Friday, July 19, 2024

US arrests 23 linked to Jalisco New Generation Cartel operations in Houston area

The United States government announced Monday that 23 people allegedly affiliated with the Jalisco New Generation Cartel (CJNG) have been detained in the U.S. on drug trafficking and money laundering charges.

Those detained are among 41 individuals charged in connection with a scheme under which illicit drugs smuggled into the United States from Mexico were distributed in the U.S. between December 2018 and April 2020, the Department of Justice (DOJ) said in a statement.

16 suspects remain at large, including Roque Zamudio-Mendoza. (

The department said that the 23 suspects were taken into custody after “the return [in December] of a 50-count indictment alleging cocaine, fentanyl, heroin, and meth trafficking and related crimes in the Houston and Galveston areas” of Texas.

Twenty of the 23 detainees were arrested last week during an operation carried out in Texas, Louisiana, Colorado, Washington, and California, during which firearms, luxury Rolex watches and large amounts of cash were seized, the DOJ said. The other three were taken into custody at an earlier date.

“The indictment alleges they all operated under the overall control of the Jalisco New Generation Cartel,” said the DOJ, which described the arrests as “the culmination of a 63-month Organized Crime Drug Enforcement Task Forces investigation dubbed Operation Rainmaker.”

The 41 individuals charged in connection with the smuggling and distribution scheme were allegedly involved in the distribution of drugs from southeast Texas to other cities in the United States including New Orleans, Atlanta, Nashville and Chicago, the DOJ said.

The suspects face sentences of up to life in prison if convicted, while the indictment also seeks forfeiture of illegal proceeds of the alleged crimes, which are estimated at US $10 million.

Of the 18 suspects not in custody, two are dead and 16 are at large, the department said.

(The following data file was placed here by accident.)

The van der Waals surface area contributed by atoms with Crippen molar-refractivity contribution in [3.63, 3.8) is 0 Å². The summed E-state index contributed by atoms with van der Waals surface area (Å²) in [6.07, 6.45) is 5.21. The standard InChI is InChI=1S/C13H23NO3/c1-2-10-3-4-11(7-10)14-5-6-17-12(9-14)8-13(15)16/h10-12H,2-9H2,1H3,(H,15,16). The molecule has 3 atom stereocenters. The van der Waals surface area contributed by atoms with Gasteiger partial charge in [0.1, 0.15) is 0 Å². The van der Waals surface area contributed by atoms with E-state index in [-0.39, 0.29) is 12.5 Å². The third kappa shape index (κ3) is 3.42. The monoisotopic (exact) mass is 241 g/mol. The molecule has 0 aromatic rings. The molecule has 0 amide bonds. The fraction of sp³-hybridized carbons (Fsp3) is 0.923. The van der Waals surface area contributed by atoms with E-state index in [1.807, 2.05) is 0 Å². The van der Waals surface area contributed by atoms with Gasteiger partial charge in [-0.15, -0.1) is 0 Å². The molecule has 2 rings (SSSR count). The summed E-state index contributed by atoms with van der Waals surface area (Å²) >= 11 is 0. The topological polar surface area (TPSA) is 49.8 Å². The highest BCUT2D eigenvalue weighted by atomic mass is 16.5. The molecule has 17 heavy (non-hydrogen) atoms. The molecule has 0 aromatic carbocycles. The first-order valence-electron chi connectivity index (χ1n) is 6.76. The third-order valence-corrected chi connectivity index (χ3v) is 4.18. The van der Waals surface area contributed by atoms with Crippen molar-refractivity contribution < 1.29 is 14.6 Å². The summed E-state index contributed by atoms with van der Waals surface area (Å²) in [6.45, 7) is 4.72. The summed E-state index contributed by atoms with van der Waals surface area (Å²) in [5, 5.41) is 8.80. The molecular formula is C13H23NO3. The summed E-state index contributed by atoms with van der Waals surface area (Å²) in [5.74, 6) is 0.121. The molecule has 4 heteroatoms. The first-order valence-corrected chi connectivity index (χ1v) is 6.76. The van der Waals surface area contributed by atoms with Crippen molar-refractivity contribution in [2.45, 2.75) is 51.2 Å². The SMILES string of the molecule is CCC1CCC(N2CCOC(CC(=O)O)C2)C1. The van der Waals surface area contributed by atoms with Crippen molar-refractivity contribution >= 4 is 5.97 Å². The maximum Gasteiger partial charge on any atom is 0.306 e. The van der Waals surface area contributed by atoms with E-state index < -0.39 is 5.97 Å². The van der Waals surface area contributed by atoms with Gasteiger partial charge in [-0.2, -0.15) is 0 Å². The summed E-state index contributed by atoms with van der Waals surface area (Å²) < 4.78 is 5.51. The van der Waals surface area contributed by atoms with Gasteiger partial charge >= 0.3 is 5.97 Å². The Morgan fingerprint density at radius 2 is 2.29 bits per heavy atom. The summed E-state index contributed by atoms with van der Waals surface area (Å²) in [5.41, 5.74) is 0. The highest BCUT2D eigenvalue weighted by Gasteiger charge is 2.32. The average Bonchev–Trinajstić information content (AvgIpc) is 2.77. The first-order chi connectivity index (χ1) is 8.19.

Authorities have been searching for El Mencho, the leader of the CJNG, for years.
Authorities have been hunting for El Mencho, the leader of the CJNG, for years. (U.S. DEA)

Among the fugitives is Roque Zamudio Mendoza, identified as “the main source” of drugs smuggled into the United States in the 2018-20 CJNG scheme. The 52-year-old Mexican national is believed to be in Mexico, the DOJ said.

Announcing the 23 arrests at a press conference on Monday, the United States attorney for the Southern District of Texas, Alamdar Hamdani, said that the Jalisco New Generation Cartel “casts a long shadow that extends far beyond the borders of a single nation and into the streets of places like Houston and beyond.”

“… The CJNG is not just confined to Michoacán or Jalisco. It’s in Houston. Its folks are in Houston. Its folks are in other parts of the country. That is the big message we want to send. The Jalisco New Generation Cartel is not just a far-off entity. They’re in the streets of Houston. They’re in our communities,” he said.

In addition to the recent arrests, U.S. authorities have seized “approximately 550 kilograms of meth, 249 kilograms of cocaine, 34 kilograms of heroin, five kilograms of pentobarbital and 22,600 fentanyl-laced pills” during Operation Rainmaker, according to the DOJ.

“Have you heard the term ‘one pill can kill’ when it comes to fentanyl? [That’s] 22,600 deadly pills,” Hamandi said.

Led by Nemesio “El Mencho” Oseguera Cervantes, the CJNG is one of the two most powerful criminal organizations in Mexico, the other being the Sinaloa Cartel.

The CJNG operates in the vast majority of Mexico’s 32 states, if not all of them, as well as many countries around the world.

Drug Enforcement Administration Administrator Anne Milgram told U.S. lawmakers last year that the Sinaloa Cartel and the Jalisco New Generation Cartel (CJNG) have more than 40,000 members and associates in over 100 countries around the world.

She has asserted that the two cartels pose “the greatest criminal threat the United States has ever faced” given the large quantities of narcotics they smuggle into the country.

U.S. Attorney General Merrick Garland said Monday that “countless American lives have been lost because of the Jalisco and Sinaloa Cartels.”

“Over the past three years, the Justice Department has zeroed in on these cartels, and with these arrests of dozens of Jalisco Cartel associates, we are taking yet another step in our fight to dismantle these deadly organizations,” he said.

With reports from ABC and Houston Public Media 


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